Shows you should be watching: 'Being Mary Jane' on BET
Watching some of my favorite TV shows is like attending a great dinner party. You're with a group of your friends (some you like, some you don't) and enjoying rich discussions. BET's Being Mary Jane, back for a third season tonight at 9 p.m., is one of those shows.
Being Mary Jane stars Gabrielle Union as — you guessed it, Mary Jane — a beautifully flawed broadcast journalist trying to balance her successful career and her disappointing love life. The series explores a black woman's choice to "have it all," what it means to "have it all," and how possible — or impossible — it is. A little pop culture math: The Mindy Project + Scandal + Tyler Perry + Murphy Brown = Being Mary Jane.
Brought to you from the brilliant mind of Mara Brock Akil (who helmed the successful series Girlfriends), BMJ originally aired as a 90-minute made-for-TV movie and attracted 4 million viewers. That's nothing to scoff at for BET, so the network, attempting to find more black creativity outside of music videos, quickly ordered a series.
And Union is the perfect lead for it. You remember her from her teen years playing queen bees in Bring It On and 10 Things I Hate About You. Union, who is married to Dwayne Wade (some sports dude), is fierce and absolutely stunning. And so is her character, who is in a constant battle against society's stereotypes and standards.
Mary Jane hosts her own show on a CNN equivalent channel, where her stories range from hurricane coverage to fertility treatments. And her job is very important to her, but we quickly learn that it hasn't kept her happy. As her career skyrockets, her love life plummets. In the first few minutes of the show, Mary Jane learns her hottie boyfriend is actually married. And that's just the beginning of how messy her life actually is.
She's a control freak who is still in love with her ex. Her family constantly mooches off her, but she wouldn't want it any other way. And most importantly, she wants to have babies. Strong-minded Mary Jane is constantly reminded that hard work does not necessarily equal dreams come true.
The show is often heavy-handed and preachy. And its surrounding characters aren't as fleshed out as Mary Jane. During its second season, we learn more about Mary Jane's niece, a teen mom. The two often have combative conversations that leave the "winner" up to the viewer. In one of their cringe-worthy moments, Mary Jane fat-shames Niecy, who ends up teaching Mary Jane a lesson in body-loving.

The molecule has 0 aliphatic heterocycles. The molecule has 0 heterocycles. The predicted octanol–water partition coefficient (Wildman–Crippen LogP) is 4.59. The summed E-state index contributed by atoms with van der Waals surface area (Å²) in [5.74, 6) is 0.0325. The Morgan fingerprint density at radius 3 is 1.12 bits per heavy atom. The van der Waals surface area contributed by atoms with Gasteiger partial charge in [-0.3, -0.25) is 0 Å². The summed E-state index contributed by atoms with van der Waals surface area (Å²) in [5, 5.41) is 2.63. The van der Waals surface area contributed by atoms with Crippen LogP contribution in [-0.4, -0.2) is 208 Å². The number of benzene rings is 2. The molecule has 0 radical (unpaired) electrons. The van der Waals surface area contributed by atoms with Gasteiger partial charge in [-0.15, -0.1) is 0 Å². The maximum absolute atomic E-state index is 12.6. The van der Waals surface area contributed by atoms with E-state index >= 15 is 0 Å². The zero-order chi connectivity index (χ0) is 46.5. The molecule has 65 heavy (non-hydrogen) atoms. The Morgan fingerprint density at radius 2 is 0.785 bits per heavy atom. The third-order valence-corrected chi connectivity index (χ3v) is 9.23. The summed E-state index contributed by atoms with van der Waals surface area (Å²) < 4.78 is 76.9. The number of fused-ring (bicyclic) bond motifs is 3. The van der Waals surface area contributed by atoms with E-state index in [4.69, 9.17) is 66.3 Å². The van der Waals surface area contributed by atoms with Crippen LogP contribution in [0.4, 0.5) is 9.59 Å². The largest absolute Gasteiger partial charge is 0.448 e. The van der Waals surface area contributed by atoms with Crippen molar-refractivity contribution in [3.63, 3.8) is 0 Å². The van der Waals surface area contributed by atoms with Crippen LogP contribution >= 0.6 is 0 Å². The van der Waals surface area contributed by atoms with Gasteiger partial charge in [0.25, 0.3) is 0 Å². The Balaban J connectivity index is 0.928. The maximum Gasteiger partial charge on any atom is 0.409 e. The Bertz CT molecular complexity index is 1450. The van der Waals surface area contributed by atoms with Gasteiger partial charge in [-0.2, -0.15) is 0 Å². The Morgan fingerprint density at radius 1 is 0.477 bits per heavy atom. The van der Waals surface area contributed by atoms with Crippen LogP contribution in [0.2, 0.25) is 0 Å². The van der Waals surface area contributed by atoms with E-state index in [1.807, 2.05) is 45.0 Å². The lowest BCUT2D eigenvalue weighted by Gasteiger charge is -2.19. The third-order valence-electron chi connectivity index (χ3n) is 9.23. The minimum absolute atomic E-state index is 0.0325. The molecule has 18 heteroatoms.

Critics and viewers have often criticized Being Mary Jane for its unlovable protagonist. Television loves to portray African Americans in positive light because of all the bad stereotypes. In an interview with Vulture earlier this year, showrunner Mara Brock Akil said: "...I personally believe strongly that the positive image is just as damaging as the negative image. Humanity does not exist in those polar extremes. One day you can be both good and bad. Your intentions can be good, your actions can be bad. Oftentimes you'll see Mary Jane doing a good deed but frustrated and agitated in the doing."
After this year's Primetime Emmy Awards recognized more black roles than ever before, and Empire's record-breaking success on Fox, audiences are finally getting what we deserve: more shows rich in both diversity and greatness. Being Mary Jane might not be up to Shonda Rhimes-level of dramatic storytelling and character development. But it's at the head of the table in engaging debate on race and feminism. So take a seat at this compelling TV show dinner party. And be prepared to be served some delicious hunks of man meat.
Watch the first two seasons on Netflix. The third season airs tonight on BET at 9 p.m. So I don't give you any spoilers, here's the trailer for the first season: